Last week, the International Olympic Committee announced that it will bar Iraqi athletes from competing in this summer’s Olympic games in Beijing. In June, the Iraqi government chose to disband its National Olympic Committee (NOC) in violation of the IOC’s rules against government intervention, a move which some observers believe to be politically motivated. Under the reign of Saddam, the NOC was chaired by Hussein’s son Odai and had remained predominantly Sunni. In contrast, today’s Youth and Sports Ministry is a Shia stronghold, which may have led to sectarian tensions between the two groups.
The Iraqi government dissolved the NOC in May on the grounds that the committee did not have enough members to form a legal quorum. However, the NOC is missing four of its members due to a 2005 kidnapping, a crime that remains unsolved. The IOC first declared the ban in June, but granted an Iraqi request for appeal. Unfortunately, the government did not meet the IOC deadline, and only a few days remain before the prohibition becomes irreversible.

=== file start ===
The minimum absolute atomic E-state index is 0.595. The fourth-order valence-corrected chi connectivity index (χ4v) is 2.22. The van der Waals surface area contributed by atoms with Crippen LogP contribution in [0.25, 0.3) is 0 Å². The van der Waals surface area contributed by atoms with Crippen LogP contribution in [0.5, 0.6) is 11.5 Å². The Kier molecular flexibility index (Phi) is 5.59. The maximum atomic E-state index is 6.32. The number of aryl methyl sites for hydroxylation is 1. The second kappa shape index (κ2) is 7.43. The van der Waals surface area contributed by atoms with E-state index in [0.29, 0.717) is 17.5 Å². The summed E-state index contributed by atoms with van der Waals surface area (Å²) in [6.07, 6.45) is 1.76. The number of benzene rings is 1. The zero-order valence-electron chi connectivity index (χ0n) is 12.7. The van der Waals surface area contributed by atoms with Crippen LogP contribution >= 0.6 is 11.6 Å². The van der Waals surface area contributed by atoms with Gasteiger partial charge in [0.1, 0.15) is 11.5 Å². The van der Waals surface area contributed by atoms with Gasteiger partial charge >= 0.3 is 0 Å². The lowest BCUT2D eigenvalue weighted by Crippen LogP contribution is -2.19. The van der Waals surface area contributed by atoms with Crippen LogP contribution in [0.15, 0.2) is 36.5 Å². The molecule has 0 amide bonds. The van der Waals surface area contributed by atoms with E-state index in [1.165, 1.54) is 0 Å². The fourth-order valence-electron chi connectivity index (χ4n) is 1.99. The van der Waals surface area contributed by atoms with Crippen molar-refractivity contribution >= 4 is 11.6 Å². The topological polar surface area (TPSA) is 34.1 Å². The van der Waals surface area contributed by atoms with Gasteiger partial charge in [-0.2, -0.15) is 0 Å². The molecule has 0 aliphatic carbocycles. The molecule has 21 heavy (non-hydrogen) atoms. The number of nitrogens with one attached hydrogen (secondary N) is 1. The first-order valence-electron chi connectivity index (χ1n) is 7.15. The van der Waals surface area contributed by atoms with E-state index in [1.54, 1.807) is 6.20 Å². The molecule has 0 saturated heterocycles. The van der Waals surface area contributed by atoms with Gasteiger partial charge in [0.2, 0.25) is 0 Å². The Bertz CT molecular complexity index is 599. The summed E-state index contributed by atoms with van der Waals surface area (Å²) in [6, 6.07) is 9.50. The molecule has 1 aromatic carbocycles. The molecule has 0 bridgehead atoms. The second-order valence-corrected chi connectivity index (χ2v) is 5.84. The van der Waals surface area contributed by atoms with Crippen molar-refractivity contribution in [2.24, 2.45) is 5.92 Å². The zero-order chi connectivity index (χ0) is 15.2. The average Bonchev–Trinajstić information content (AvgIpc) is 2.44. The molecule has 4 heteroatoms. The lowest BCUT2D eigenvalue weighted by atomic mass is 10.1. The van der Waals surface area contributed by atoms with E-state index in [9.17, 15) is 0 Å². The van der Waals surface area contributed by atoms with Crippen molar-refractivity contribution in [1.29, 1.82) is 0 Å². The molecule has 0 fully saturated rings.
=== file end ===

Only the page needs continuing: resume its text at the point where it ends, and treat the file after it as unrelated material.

Basil Abdul-Mahdi of the Ministry of Youth and Sports has spoken out against the IOC decision, and says they will fight for Iraq’s participation in Beijing. While he was unsurprised by the ban, he has also mentioned the possibility of a suit to defend Iraq’s right to compete for gold. Five athletes from Iraq would have had the chance for Olympic glory; their places have now been handed out to others. The greatest tragedy may be that throughout the war, sports have served to unify the country, providing activities that Iraqis from all backgrounds could enjoy together. Hopefully a solution will be reached in time.
Source: The Wall Street Journal Law Blog